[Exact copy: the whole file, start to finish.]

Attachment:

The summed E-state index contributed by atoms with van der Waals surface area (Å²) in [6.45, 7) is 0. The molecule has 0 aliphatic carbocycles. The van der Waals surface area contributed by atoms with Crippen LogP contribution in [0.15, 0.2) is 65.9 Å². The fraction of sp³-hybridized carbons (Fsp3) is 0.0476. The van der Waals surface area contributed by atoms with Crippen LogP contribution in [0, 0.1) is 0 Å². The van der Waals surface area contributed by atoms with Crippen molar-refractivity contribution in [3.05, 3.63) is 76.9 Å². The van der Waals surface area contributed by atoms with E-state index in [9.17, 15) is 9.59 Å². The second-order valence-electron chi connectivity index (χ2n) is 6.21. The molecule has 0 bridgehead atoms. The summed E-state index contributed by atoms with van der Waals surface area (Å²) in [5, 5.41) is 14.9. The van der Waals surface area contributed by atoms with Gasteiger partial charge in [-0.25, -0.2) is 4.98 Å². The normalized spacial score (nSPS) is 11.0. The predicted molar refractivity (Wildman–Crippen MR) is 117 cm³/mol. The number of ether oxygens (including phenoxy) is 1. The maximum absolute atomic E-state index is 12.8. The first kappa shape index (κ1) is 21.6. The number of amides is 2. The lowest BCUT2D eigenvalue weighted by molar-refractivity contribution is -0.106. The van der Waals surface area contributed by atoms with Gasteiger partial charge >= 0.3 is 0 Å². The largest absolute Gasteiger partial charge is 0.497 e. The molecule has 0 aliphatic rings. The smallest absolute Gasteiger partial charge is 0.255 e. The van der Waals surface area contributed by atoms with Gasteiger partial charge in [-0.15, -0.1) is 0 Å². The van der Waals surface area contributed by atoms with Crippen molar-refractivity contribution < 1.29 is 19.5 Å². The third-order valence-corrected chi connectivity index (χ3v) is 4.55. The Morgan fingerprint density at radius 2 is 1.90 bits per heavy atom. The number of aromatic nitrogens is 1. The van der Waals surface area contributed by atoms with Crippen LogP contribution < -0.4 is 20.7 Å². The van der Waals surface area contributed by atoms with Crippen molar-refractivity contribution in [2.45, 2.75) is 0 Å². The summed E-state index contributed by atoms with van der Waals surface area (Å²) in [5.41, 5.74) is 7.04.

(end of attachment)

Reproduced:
The summed E-state index contributed by atoms with van der Waals surface area (Å²) in [6.45, 7) is 0. The molecule has 0 aliphatic carbocycles. The van der Waals surface area contributed by atoms with Crippen LogP contribution in [0.15, 0.2) is 65.9 Å². The fraction of sp³-hybridized carbons (Fsp3) is 0.0476. The van der Waals surface area contributed by atoms with Crippen LogP contribution in [0, 0.1) is 0 Å². The van der Waals surface area contributed by atoms with Crippen molar-refractivity contribution in [3.05, 3.63) is 76.9 Å². The van der Waals surface area contributed by atoms with E-state index in [9.17, 15) is 9.59 Å². The second-order valence-electron chi connectivity index (χ2n) is 6.21. The molecule has 0 bridgehead atoms. The summed E-state index contributed by atoms with van der Waals surface area (Å²) in [5, 5.41) is 14.9. The van der Waals surface area contributed by atoms with Gasteiger partial charge in [-0.25, -0.2) is 4.98 Å². The normalized spacial score (nSPS) is 11.0. The predicted molar refractivity (Wildman–Crippen MR) is 117 cm³/mol. The number of ether oxygens (including phenoxy) is 1. The maximum absolute atomic E-state index is 12.8. The first kappa shape index (κ1) is 21.6. The number of amides is 2. The lowest BCUT2D eigenvalue weighted by molar-refractivity contribution is -0.106. The van der Waals surface area contributed by atoms with Gasteiger partial charge >= 0.3 is 0 Å². The largest absolute Gasteiger partial charge is 0.497 e. The molecule has 0 aliphatic rings. The smallest absolute Gasteiger partial charge is 0.255 e. The van der Waals surface area contributed by atoms with Gasteiger partial charge in [-0.15, -0.1) is 0 Å². The van der Waals surface area contributed by atoms with Crippen molar-refractivity contribution < 1.29 is 19.5 Å². The third-order valence-corrected chi connectivity index (χ3v) is 4.55. The Morgan fingerprint density at radius 2 is 1.90 bits per heavy atom. The number of aromatic nitrogens is 1. The van der Waals surface area contributed by atoms with Crippen LogP contribution < -0.4 is 20.7 Å². The van der Waals surface area contributed by atoms with Crippen molar-refractivity contribution in [2.45, 2.75) is 0 Å². The summed E-state index contributed by atoms with van der Waals surface area (Å²) in [5.41, 5.74) is 7.04.